Trump Might Win, Says Washington Post

According to a new Chris Cillizza piece in the Washington Post, historical trends indicate that Donald Trump stands an excellent chance of being the Republican presidential nominee when all the votes are in.

“When people find out I am a political reporter, they usually have only one question: ‘Donald Trump can’t really win this thing, can he?’ My answer is always the same these days: Absolutely he can,” writes Cillizza.

Cillizza calls upon the expertise of Princeton’s Sam Wang to show that nominees with Trump’s polling numbers at this point in the year have almost invariably gone on to win the nomination. It was true for Mitt Romney, John McCain, Al Gore, and George W. Bush. Barack Obama and John Kerry are the exceptions, but that’s a thin strand of hope for Trump’s Republican opponents.

“Based on polling data,” says Wang, “Donald Trump is in as strong a position to get his party’s nomination as Hillary Clinton in 2016, George W. Bush in 2000, or Al Gore in 2000. The one case in which a lead of this size was reversed was the 2008 Democratic nomination, which very was closely fought.”

You get the feeling that the Republican establishment is starting to come to terms with this. It’s getting harder to find senators and donors who loudly declare that Trump will not be the nominee. At long last, they recognize that this is a real movement that has less to do with Trump’s celebrity and more to do with their own incompetence. The bill for seven years of complacency has come due, and Mexico is not going to pay for it.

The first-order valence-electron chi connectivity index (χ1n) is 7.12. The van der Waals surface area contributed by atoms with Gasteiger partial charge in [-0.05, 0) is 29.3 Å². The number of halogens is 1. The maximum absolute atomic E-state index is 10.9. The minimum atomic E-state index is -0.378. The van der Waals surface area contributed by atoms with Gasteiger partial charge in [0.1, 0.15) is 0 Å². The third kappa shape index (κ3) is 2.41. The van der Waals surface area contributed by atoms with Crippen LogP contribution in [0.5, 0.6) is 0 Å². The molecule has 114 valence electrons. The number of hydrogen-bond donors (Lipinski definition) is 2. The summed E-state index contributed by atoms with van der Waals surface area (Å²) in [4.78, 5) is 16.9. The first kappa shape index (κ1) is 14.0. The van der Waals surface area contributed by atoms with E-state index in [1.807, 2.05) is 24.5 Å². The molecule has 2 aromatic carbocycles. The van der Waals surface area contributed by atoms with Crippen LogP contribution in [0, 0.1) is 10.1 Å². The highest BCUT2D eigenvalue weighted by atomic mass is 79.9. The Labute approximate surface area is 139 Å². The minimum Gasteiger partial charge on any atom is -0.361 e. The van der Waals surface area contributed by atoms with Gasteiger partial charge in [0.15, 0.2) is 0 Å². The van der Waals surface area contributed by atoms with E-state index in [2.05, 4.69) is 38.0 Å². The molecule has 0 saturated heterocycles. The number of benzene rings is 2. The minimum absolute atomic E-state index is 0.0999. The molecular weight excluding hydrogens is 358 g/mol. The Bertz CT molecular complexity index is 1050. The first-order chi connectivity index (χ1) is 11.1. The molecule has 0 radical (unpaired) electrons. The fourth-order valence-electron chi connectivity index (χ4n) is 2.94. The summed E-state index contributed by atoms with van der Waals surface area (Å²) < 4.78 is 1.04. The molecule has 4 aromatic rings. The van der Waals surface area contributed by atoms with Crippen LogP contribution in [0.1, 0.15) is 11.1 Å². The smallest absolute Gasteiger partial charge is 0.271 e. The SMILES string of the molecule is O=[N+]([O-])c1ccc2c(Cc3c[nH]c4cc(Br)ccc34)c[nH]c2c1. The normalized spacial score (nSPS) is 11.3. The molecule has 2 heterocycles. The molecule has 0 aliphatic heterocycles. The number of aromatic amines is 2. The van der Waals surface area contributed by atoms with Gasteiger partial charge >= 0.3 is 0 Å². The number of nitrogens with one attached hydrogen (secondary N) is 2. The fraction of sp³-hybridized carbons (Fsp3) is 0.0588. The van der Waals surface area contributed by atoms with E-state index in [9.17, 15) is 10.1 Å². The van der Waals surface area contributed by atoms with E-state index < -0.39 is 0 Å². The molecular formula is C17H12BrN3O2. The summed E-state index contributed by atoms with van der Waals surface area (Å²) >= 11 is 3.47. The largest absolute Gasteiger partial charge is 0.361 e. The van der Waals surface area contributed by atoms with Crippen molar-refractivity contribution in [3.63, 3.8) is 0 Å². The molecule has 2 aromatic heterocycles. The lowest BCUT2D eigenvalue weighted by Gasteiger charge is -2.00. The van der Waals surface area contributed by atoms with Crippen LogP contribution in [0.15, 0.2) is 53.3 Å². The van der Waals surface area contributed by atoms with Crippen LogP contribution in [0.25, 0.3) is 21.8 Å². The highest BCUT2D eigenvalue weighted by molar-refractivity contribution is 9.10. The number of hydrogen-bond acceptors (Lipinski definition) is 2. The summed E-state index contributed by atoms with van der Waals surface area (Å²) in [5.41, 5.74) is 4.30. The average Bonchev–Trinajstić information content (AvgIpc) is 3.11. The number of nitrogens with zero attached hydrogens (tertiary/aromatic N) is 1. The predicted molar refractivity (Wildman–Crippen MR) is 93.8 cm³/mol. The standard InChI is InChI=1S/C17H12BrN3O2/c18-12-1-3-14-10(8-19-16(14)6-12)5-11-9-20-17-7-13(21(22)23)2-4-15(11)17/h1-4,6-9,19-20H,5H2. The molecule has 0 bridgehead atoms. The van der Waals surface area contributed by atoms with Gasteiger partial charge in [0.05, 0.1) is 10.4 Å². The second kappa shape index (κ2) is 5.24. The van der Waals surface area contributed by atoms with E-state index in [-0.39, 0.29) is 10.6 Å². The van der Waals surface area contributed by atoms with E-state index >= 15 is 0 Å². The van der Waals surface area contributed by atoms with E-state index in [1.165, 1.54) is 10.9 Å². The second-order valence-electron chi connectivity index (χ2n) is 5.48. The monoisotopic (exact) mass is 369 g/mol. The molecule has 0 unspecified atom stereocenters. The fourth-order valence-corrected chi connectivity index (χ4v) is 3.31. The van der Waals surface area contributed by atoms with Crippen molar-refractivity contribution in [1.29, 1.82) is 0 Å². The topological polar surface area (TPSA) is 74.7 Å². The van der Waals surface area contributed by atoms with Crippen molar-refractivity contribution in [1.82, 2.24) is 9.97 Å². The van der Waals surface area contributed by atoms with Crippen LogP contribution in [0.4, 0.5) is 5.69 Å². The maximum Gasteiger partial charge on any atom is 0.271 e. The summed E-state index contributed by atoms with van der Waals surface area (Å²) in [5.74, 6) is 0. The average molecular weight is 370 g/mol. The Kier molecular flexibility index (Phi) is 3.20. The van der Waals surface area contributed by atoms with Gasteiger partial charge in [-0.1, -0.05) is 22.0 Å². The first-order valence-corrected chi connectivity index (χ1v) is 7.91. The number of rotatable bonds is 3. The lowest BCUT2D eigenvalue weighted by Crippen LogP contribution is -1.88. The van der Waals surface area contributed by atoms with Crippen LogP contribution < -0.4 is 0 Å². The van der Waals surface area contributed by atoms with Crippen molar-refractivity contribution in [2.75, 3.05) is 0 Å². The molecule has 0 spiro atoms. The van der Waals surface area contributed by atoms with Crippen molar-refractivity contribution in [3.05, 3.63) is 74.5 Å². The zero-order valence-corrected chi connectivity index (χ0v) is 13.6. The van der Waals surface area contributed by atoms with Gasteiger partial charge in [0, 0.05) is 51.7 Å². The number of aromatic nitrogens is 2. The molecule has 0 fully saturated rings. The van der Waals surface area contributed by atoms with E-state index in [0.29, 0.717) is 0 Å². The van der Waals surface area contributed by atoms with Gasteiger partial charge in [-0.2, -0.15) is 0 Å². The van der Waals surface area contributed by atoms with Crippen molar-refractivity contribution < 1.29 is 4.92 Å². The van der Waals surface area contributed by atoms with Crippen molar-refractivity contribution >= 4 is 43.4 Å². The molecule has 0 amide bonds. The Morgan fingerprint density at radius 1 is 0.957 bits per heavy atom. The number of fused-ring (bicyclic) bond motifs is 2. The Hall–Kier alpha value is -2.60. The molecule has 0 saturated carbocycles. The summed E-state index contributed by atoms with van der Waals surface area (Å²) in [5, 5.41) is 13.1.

Of course, it’s not over till it’s over. Trump’s improbable dominance could come unraveled once we move from talking to voting. By the time we get to the Republican National Convention this summer, Trump’s campaign may seem like a distant, half-remembered fever dream. Maybe Jeb Bush’s cynical attempt to buy the nomination will actually work. Maybe voters will decide that Ted Cruz is a safer bet. Maybe Bernie Sanders will pull off a few upsets, thus throwing everything into disarray on both sides.

The bigger fear is that once the establishment realizes Trump is going to be the guy, they will attempt to mold him into the candidate they want him to be. The brash, no-holds-barred pugilist will be replaced by Nominee Trump, the politically-correct centrist. Hard to imagine, sure, but if we’re talking historical trends, Republican nominees scrambling back to the middle is a time honored tradition. If that happens with Trump, the next election may look a lot like the last two.

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